Marcus Sebastian Mason

Nobody wins when the family feuds. This often-quoted line from Jay-Z’s track “Family Feud” on his critically acclaimed album 4:44 perfectly describes the brewing crisis between the nations Class I railroads and their labor unions. Believe it or not, railroads and their unions are like families born of arranged marriages. Most days they tolerate each other and often unite against outsiders who look to harm the family unit and other times – mostly during the endless negotiation season – they are warring clans. As a former member of the management team at Amtrak I have witnessed the unity and enmity in equal measure. During my tenure at the passenger railroad I held regular meetings with the legislative reps from the Company’s unions and coalitions. We would often meet on neutral ground at the National Democratic Club to talk strategy on passage of the annual appropriations bill that kept the national system afloat. I worked with men and women who were legends in their trade: Leonard Parker and his legendary cowboy hat, Tony Padilla, the late Larry Willis, and the late James “Brokenrail” Brunkenhofer, to name a few. We collaborated closely to enact those initiatives that benefitted the railroad, its 19,000 employees, and the 87,500 daily average members of the traveling public. We also stood united against those initiatives, and individuals, who sought to use the railroad as a political pawn in an age-old game. When the family was united, we were unbeatable.

Today, the family is feuding, and that conflict threatens to grind our national economy to a halt. America’s freight railroads are the most productive and cost-effective in the world, connecting consumers and businesses across the country and globally. Freight rail accounts for around 40% of U.S. long distance ton-miles and hauls approximately one-third of the country’s exports. Today, Amtrak and commuter railroads across the nation carry more than one million passengers per day. Conversely, America’s rail workers are the most skilled in the world moving two-hundred-ton vehicles at speeds of 79 miles per hour or higher into sixty second time slots, or tighter. They have the precision of a Formula 1 race team and pit crew. When the “family” works together they are the envy of the modern, mechanized world. No one can beat them. No one.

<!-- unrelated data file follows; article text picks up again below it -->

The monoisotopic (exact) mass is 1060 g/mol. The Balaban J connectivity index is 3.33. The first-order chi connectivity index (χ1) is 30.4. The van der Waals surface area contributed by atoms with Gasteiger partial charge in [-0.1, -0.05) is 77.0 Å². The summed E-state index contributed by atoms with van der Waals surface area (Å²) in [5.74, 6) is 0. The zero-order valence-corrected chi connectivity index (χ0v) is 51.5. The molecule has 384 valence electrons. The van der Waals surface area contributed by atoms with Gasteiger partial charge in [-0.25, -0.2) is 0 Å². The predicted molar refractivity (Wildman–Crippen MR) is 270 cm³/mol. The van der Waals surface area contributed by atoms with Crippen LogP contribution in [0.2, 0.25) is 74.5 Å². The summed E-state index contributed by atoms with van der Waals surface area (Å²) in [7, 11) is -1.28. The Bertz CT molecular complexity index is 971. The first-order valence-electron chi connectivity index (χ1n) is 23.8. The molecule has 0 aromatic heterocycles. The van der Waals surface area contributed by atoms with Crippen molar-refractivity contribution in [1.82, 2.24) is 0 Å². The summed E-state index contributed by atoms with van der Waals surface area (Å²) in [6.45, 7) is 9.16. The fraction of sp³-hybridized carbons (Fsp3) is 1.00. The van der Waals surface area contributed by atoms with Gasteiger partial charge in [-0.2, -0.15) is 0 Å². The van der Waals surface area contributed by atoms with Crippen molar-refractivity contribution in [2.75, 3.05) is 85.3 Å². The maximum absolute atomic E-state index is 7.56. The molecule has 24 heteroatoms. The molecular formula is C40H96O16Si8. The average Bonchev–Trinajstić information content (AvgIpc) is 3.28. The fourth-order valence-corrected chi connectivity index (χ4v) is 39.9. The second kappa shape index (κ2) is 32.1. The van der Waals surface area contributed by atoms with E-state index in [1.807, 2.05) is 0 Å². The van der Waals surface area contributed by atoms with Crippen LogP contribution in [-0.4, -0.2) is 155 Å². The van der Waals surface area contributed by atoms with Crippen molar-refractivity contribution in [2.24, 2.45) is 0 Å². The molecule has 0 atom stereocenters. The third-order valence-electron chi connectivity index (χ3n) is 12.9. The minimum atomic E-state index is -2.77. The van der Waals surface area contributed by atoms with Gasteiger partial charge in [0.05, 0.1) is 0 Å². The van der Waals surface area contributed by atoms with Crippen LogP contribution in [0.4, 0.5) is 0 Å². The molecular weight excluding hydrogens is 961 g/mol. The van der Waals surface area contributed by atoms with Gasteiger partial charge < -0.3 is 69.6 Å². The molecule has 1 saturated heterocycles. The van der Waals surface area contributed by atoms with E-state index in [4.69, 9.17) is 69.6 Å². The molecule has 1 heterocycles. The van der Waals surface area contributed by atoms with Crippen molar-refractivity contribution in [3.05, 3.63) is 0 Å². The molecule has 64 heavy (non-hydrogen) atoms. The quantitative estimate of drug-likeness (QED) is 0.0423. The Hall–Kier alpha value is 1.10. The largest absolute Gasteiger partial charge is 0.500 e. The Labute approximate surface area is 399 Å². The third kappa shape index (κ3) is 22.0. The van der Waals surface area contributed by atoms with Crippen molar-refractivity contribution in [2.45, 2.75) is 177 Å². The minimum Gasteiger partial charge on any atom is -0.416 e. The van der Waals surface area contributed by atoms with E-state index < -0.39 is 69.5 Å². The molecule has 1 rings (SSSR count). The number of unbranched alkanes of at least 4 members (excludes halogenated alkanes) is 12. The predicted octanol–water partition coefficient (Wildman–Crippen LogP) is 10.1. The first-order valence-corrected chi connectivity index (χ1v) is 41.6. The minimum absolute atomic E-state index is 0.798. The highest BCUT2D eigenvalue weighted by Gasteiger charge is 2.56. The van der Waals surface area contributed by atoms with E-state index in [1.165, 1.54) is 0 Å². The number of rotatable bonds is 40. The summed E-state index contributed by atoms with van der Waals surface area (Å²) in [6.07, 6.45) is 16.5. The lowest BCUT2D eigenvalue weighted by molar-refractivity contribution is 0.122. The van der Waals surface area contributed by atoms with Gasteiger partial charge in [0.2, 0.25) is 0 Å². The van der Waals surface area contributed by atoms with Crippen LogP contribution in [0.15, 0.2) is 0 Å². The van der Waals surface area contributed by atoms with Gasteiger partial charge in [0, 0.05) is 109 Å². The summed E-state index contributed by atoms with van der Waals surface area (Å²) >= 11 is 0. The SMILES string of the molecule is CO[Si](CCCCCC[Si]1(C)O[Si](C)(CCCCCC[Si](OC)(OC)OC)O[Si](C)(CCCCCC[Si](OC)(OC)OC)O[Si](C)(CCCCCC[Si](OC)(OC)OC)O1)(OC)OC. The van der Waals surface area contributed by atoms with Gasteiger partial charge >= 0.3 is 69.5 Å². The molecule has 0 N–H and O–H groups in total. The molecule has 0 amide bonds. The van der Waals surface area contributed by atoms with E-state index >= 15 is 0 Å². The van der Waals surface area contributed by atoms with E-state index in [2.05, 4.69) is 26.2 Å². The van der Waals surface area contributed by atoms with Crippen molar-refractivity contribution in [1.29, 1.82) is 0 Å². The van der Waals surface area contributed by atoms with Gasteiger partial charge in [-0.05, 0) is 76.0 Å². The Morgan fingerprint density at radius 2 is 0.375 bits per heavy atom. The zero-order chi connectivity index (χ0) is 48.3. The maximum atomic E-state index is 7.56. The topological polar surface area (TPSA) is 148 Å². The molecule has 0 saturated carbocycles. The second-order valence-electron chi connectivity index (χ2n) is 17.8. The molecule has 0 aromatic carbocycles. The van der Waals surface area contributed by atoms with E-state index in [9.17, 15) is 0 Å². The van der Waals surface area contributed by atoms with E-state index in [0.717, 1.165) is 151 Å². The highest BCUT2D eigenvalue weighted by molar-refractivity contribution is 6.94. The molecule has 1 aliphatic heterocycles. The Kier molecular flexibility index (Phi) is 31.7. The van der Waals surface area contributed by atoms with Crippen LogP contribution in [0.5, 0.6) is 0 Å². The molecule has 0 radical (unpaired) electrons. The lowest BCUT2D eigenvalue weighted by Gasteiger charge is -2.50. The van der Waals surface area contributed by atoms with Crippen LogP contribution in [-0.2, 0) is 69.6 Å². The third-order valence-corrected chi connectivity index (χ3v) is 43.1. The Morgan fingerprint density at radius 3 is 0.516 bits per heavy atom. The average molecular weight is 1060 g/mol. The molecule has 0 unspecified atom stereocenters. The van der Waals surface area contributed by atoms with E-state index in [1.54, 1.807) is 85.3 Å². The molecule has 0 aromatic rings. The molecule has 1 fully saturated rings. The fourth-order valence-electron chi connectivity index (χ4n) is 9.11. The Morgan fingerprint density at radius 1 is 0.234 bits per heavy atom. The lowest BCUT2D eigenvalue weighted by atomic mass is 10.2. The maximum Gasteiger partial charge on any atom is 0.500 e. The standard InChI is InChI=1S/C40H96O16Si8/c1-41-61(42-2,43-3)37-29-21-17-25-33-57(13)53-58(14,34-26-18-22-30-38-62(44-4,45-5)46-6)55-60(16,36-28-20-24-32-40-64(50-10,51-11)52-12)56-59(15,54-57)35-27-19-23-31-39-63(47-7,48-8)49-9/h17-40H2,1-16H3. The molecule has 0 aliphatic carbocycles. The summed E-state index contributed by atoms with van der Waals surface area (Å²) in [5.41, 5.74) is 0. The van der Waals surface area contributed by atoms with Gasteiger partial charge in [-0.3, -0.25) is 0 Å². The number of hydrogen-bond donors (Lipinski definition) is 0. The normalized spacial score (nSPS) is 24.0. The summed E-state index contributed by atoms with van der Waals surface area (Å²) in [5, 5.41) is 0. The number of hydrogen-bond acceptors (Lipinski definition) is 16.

There are very few who recall the 1992 railroad strike between the Machinist union and CSX railroad where Congress and the Administration of George H.W. Bush were forced to intervene. It was launched by the International Association of Machinists among members who worked for CSX. The union defied the extension of the strike deadline, and no other unions joined in the strike as a result. Even though the strike was confined to just one railroad, 40 railroads that made up the interconnected national network all responded by halting their operations. Even fewer still understand the machinations of an “orderly shutdown” that ultimately leads to a cessation of services. For passenger services, train consists must be ushered to rail yards and rail cars must be secured to prevent vandalism and theft. Freight railroads must slow coal and hazmat shipments and secure chlorine tankers and, crude shipments that move by rail. This is an arduous task that once complete is even slower to restart. The economy and the traveling public will suffer immensely. I witnessed the preparations for an “orderly shutdown” firsthand when then Amtrak CEO, David Gunn, threatened to “shut the railroad down” when Congress failed to provide adequate capital funding to maintain a state of good repair. It is sausage you never want to see being made. It is a game of chicken you don’t want to play. There are no winners. Only losers, large and small.

Amtrak has already ceased long distance service that operates over freight rail lines as the threat of a strike looms. Commuter rail will be the next domino to fall, impacting 38 million annual riders in California alone and an additional quarter billion on the East Coast and in the Midwest. This would force millions of drivers back onto the roads along with nearly a half a million long haul trucks while forcing gas prices back up. The economy and the environment would suffer, and American families would lose. A famous railroad CEO, Matt Rose, once said that railroads are the canary in the economic mine shaft of the country. Policy makers should treat Amtrak’s signal as the canary in the coal mine and look to avert disaster by pushing the two sides to work out their final differences or be ready to act with “rare speed” to avert an economic disaster that could cost the nation more than $2 billion dollars per day. Waiting until the last minute may not be an option as preparations for a shutdown of the national network may have already begun. Urgent action and rare speed are needed. In railroad parlance, velocity is needed. Embracing the recommendation of President Biden’s neutral panel of arbiters is the easiest and most fair route to averting disaster.

No one wins when the railroad family feuds. No one.